Thunderstorms create far more than just rain. NASA has accidentally discovered that they spit out antimatter, too.
Scientists using the space agency's Fermi Gamma-ray Space Telescope have detected beams of antimatter produced above thunderstorms on Earth, a phenomenon never seen before. They believe the antimatter particles were formed during "terrestrial gamma-ray flashes," sharp bursts produced daily inside thunderstorms that are still poorly understood.
Thunderstorms are known to create supercharged electric fields, of course, as evidenced by lightning. But the creation of antimatter is something else.
"These signals are the first direct evidence that thunderstorms make antimatter particle beams," said Michael Briggs, a member of Fermi's Gamma-ray Burst Monitor team at the University of Alabama in Huntsville.
Scientists long have suspected that these terrestrial gamma-ray flashes (TGFs) arise from the strong electric fields near the tops of thunderstorms. Under the right conditions, they say, the field becomes strong enough that it drives an upward avalanche of electrons. Reaching speeds nearly as fast as light, the high-energy electrons give off gamma rays when they're deflected by air molecules.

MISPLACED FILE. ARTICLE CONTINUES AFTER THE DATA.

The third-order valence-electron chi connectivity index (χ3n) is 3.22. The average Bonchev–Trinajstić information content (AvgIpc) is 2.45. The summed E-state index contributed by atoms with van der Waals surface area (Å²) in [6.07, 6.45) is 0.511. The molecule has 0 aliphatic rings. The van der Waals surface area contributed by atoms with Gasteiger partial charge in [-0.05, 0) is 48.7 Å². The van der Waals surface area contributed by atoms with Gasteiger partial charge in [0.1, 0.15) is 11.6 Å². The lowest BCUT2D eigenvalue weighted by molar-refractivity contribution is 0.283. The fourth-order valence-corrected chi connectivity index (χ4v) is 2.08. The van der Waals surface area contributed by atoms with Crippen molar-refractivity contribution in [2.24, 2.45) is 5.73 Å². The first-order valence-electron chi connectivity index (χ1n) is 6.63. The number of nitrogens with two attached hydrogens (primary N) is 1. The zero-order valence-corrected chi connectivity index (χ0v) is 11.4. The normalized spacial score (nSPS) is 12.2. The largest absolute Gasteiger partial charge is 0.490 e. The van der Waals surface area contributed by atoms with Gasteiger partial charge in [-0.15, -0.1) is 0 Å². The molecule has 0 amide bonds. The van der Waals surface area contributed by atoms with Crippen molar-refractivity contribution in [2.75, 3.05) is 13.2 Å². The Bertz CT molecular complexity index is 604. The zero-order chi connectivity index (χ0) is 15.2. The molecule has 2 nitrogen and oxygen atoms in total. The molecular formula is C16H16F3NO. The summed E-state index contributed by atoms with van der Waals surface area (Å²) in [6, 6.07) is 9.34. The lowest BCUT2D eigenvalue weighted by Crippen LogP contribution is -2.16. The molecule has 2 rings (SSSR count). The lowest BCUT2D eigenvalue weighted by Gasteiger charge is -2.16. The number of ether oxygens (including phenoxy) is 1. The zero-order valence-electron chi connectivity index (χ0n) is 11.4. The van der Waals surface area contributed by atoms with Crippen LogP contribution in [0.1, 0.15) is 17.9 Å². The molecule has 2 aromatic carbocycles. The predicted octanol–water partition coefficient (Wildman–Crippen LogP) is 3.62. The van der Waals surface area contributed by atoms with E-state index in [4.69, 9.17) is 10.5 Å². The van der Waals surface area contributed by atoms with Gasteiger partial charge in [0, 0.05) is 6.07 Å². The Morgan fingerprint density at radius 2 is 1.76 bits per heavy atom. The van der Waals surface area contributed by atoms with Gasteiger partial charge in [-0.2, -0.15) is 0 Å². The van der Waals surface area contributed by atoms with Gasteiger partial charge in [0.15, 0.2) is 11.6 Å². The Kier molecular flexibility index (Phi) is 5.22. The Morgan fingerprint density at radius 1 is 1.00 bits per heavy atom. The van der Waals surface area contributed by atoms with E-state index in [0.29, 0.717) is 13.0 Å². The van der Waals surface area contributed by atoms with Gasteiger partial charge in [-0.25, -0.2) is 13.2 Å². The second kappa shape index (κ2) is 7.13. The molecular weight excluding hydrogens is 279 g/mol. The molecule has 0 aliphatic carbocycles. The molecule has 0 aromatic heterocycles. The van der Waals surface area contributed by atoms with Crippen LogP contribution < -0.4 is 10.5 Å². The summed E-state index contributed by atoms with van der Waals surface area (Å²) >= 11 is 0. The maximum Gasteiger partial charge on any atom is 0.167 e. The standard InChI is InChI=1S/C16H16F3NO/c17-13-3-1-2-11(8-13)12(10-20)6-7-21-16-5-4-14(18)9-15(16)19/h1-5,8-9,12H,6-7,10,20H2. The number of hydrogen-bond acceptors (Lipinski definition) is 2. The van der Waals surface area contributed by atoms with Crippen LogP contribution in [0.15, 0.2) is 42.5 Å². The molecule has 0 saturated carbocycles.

Normally, these gamma rays are detected as a TGF. But the cascading electrons produce so many gamma rays that they blast electrons and positrons clear out of the atmosphere. This happens when the gamma-ray energy transforms into a pair of particles: an electron and a positron. It's these particles that reach Fermi's orbit in space.
Fermi is designed to monitor gamma rays, the highest energy form of light. When antimatter striking Fermi collides with a particle of normal matter, both particles immediately are annihilated and transformed into gamma rays. Now Fermi has detected gamma rays with energies of over half a million electron volts, a signal indicating an electron has met its antimatter counterpart, a positron.
"In orbit for less than three years, the Fermi mission has proven to be an amazing tool to probe the universe. Now we learn that it can discover mysteries much, much closer to home," said Ilana Harrus, Fermi program scientist at NASA headquarters in Washington.
"The Fermi results put us a step closer to understanding how TGFs work," said Steven Cummer at Duke University. "We still have to figure out what is special about these storms and the precise role lightning plays in the process."